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July 20, 2005
The Upside of Misunderstanding
One of the positive things about people writing badly misinformed articles like this one by John Dvorak is that the fisking process can often be educational, and in ways you don't necessarily anticipate. If you haven't read it yet, Dvorak calls Creative Commons licensing "seriously dumb. Eye-rolling dumb on the same scale as believing the Emperor is wearing fabulous new clothes." He then proceeds to demonstrate a profound misunderstanding of both Creative Commons and copyright law in general.
Joe Gratz yesterday responded with an excellent point-by-point rebuttal that patiently tackles each misconception in turn. It's worth reading in its entirety, even for people who know this territory like the back of their hand. And today at Crooked Timber, John Quiggan manages to push the discussion well beyond how-to-deal-with-professional-trolls territory (The Creative Commons as a Default Rule):
I've chosen the non-commercial, attribution, share-alike version of the Creative Commons License for my blog. This says that anyone can reproduce my work from the blog, with attribution and for non-commercial purposes, as long as they share it under the same conditions.
I've chosen this, not because it's necessarily the best option in all, or even most cases, but because it's the best default rule. ...The general idea of a default value is familiar to anyone whos done any computer programming and I imagine that if things were put to Dvorak in this way he'd see the point. ...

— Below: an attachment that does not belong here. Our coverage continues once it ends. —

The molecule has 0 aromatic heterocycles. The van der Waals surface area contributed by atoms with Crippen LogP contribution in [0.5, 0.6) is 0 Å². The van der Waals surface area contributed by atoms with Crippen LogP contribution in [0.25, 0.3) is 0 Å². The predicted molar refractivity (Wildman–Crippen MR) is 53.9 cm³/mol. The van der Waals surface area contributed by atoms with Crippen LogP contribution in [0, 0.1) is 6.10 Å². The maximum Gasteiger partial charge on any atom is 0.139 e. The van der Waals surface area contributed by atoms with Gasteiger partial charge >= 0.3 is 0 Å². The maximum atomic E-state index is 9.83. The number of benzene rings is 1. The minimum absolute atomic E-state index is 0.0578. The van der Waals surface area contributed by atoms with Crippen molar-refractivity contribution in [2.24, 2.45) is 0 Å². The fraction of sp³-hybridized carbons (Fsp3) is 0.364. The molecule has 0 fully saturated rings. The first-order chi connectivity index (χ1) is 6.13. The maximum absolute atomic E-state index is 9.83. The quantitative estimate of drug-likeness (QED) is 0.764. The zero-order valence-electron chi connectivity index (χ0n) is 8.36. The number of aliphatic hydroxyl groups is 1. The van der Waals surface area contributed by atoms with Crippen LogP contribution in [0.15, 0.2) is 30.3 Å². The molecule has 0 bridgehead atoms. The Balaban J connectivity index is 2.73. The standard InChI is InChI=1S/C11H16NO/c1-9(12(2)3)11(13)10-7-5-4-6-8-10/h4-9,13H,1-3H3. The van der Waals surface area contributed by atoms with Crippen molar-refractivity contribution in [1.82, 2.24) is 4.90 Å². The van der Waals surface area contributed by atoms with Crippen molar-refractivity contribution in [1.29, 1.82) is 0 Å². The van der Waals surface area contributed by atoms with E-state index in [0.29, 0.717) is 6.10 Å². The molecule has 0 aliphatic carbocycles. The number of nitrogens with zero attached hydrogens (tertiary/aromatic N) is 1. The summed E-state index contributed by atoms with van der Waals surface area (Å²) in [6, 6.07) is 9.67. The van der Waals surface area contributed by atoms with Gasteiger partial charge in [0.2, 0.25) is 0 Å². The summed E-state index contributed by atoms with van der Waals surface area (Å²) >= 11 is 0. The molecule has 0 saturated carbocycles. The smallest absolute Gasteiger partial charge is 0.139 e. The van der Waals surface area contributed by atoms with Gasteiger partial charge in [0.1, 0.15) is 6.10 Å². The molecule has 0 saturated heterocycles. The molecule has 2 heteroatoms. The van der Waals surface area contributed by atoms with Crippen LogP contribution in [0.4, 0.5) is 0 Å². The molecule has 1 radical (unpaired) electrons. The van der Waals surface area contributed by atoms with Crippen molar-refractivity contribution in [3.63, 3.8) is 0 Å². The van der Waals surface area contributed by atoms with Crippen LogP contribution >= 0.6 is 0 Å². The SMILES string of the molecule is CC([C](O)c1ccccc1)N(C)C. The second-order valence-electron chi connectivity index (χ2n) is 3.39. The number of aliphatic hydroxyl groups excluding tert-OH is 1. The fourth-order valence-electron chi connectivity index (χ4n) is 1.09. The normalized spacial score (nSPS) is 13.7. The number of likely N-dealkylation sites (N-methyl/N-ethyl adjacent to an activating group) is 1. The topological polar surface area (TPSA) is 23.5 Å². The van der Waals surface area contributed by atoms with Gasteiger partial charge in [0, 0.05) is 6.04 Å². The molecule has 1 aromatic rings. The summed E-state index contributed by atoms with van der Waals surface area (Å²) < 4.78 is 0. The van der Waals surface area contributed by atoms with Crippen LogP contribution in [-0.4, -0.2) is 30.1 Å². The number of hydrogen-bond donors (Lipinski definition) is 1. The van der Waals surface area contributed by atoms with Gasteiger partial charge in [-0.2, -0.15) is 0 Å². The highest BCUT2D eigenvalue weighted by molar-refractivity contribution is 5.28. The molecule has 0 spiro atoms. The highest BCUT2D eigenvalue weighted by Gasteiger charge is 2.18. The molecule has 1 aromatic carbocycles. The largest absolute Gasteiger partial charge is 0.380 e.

The idea of a default rule clarifies what is going on here. You can only have one default. At one time this was public domain (since it was necessary to make a specific claim for copyright). Now it's copyright, and advocates of strong IP take this as normal and natural. But if you want to use GPL or CC material with a share-alike license you have to adopt this default. From the viewpoint of people who take copyright as natural, but see CC material expanding, this is like a virus.
It's clear from the article that John Dvorak doesn't really want to understand Creative Commons licensing (the better to troll you with, my dear!). It's nice to see that by publicly professing his ignorance, he's nevertheless helping other people
(Thanks to Seth Finkelstein for the pointer!)
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